In "Genres of 'Yet An Other Genocide': Cinematic Representations of Rwanda," Madeline Hron very usefully divides the extant spectrum of films about the genocide into three categories: "retrospective" accounts (most blockbuster feature films), which attempt transparently to portray the genocide; "post-genocide documentaries," which are concerned with the gacaca justice process and life in the aftermath; and the few "interpenetrative" films, which splice past with present in an attempt to show the terror of genocide and its lingering terror for survivors (p. 135). Hron's analysis is sensitive to Western viewing positions (and the portrayal of Western involvement in the genocide), and the range of films she considers is impressive. Throughout the chapter, she identifies exceptions to the otherwise generic patterns of representation, but closes by wondering whether, given the adoption of representational techniques from Holocaust movies, disaster films, and Hollywood films about Africa, "this canon of 'Rwanda films' has become the generic means of formulating 'yet another genocide' and thus the continued, disappointing failure of Western media and human rights interventionism" (p. 151).

Part 3, "Visual Documentation and Genocide," opens with coeditor Wilson's "The Specter of Genocide in Errol Morris's The Fog of War." Wilson considers how the film portrays issues of responsibility and morality, and how it deploys images of the bombing of Japan to undermine or counterpose the self-confident testimony of Robert S. McNamara. As she argues, through prompting McNamara to look back and offer some sort of rationale for his involvement in these bombing campaigns, the "ethic of personal responsibility clashes with the rhetoric of avoidance that has so far long characterized mainstream historical accounts of the end of the war" (p. 159). The film invokes and makes connections between different episodes of U.S. military violence, attempting to overhaul the comforting national narrative of World War II heroism in favor of a history of a more complex U.S. relationship with war crimes and genocide.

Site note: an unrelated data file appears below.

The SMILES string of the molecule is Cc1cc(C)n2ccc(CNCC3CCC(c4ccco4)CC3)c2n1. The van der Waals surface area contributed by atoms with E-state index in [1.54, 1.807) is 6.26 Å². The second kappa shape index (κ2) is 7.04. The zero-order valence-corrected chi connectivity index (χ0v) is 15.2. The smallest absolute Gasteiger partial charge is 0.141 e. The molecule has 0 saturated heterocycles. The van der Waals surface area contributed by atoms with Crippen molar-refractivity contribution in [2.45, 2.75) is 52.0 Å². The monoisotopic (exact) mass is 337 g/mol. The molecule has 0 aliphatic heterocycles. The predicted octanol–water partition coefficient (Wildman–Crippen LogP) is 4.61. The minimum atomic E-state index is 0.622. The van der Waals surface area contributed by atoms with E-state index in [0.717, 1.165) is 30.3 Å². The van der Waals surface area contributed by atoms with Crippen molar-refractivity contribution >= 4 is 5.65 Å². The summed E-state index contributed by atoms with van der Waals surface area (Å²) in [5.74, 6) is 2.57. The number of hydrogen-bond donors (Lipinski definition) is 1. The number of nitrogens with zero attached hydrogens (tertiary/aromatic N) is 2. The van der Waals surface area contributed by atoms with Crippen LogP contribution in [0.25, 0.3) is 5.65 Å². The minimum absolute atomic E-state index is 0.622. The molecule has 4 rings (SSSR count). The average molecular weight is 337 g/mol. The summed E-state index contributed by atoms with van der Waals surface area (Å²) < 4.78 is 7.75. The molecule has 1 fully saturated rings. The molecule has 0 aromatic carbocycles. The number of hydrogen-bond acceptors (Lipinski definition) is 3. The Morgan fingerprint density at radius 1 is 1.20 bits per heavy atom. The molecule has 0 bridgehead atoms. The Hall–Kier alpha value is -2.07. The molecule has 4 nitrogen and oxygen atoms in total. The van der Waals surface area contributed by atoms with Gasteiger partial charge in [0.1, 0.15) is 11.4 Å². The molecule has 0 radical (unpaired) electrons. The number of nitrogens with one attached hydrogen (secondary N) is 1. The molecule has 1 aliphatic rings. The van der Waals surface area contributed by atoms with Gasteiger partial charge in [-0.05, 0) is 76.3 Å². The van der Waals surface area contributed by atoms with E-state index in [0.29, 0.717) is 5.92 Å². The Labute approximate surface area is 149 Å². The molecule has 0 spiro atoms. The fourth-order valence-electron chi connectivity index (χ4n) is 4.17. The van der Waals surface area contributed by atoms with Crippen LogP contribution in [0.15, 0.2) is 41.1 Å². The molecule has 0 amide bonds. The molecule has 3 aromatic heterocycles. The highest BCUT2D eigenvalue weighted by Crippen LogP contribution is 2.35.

Marsha Orgeron's chapter, "GIs Documenting Genocide: Amateur Films of World War II Concentration Camps," takes a noteworthy look at a very different set of films, an "important alternative source of knowledge about the camps [which] can be considered a unique type of home movie as well as a horrific visual souvenir of the war" (p. 172). These films give an intimate sense of how GIs experienced, and wanted to show and remember, the liberated camps. Increasingly, these films are being donated to archives and placed online, and as such their reach is shifting from the limited sphere of the family home and community viewings into the wider public sphere of memory.

In "Through the Open Society Archives to The Portraitist: Film's Impulse toward Death and Witness," Stephen Cooper describes a few weeks of his research in journalistic style, beginning with his few days sampling the Open Society Archives' (OSA) rich collection of films on human rights, and moving on to his meeting with Irek Dobrowolski and Wilhelm Brasse, respectively the director and the main focus of Dobrowolski's 2005 film The Portraitist. Cooper discusses the place of the photographs of Auschwitz prisoners taken by Brasse (a prisoner himself) in public memory, Brasse's own memories, and the ways in which Dobrowolski tries to defamiliarize some of the images that have become so familiar to us.